The $1.4 trillion measures boost funding for most agencies and provide a 3.1% pay raise to civilian feds.
Late Friday, President Trump signed into law a pair of bills that will set line-by-line funding for every agency in the federal government and provide most with a significant funding boost, avoiding a midnight shutdown when current appropriations were set to expire.
The bills will allocate $1.4 trillion: $738 billion to the military and $632 billion to non-defense agencies, increases over fiscal 2019 of $22 billion for the Pentagon and $27 billion for non-defense.
Top lawmakers reached an agreement with the Trump administration last week on the spending after months of negotiations and two continuing resolutions. Appropriators unveiled the two bills—divided into national security and domestic categories—late Monday afternoon. The House approved them on Tuesday and the Senate followed suit late Thursday.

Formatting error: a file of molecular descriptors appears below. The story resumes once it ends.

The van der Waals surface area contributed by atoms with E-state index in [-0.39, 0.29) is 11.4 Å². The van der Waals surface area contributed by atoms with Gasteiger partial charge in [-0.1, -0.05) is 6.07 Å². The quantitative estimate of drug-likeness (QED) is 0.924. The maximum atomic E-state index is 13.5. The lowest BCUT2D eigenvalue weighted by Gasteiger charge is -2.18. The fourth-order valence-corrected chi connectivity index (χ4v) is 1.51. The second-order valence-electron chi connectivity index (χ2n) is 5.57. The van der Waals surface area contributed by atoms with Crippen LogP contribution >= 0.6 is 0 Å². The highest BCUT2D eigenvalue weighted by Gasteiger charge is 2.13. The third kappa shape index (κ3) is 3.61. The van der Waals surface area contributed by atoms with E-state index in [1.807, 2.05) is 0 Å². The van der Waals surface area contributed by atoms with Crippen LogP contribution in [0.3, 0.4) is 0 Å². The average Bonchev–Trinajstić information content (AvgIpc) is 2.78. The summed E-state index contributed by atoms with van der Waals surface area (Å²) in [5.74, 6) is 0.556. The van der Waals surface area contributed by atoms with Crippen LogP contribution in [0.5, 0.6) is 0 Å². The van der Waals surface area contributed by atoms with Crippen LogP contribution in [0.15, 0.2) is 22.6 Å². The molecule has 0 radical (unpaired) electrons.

Late Friday Trump tweeted a letter to federal workers thanking them for their "devoted and vigilant efforts" and noting "major improvements" to their compensation contained in the spending bills and the 2020 National Defense Authorization Act, also signed into law on Friday.
A slate of policy changes that will impact federal employees and operations across government made their way into the final appropriations language, including a 3.1% pay raise for the entire workforce. Trump said this pay raise "reflects the excellent work of our federal workforce" and complements the paid parental leave benefit included in the Defense authorization act.
"I am proud to say that our government is leading by example in changing the culture of how we support working families," Trump wrote. "Along with the pay raise, the new paid parental leave benefit will help ensure federal employees have the resources and support they need to raise healthy and happy families."
See a full breakdown of the most significant takeaways from the spending bills here.
The measures will keep agencies funded through the end of the fiscal year on Sept. 30, setting the stage for the next spending fight just over a month before the 2020 presidential election.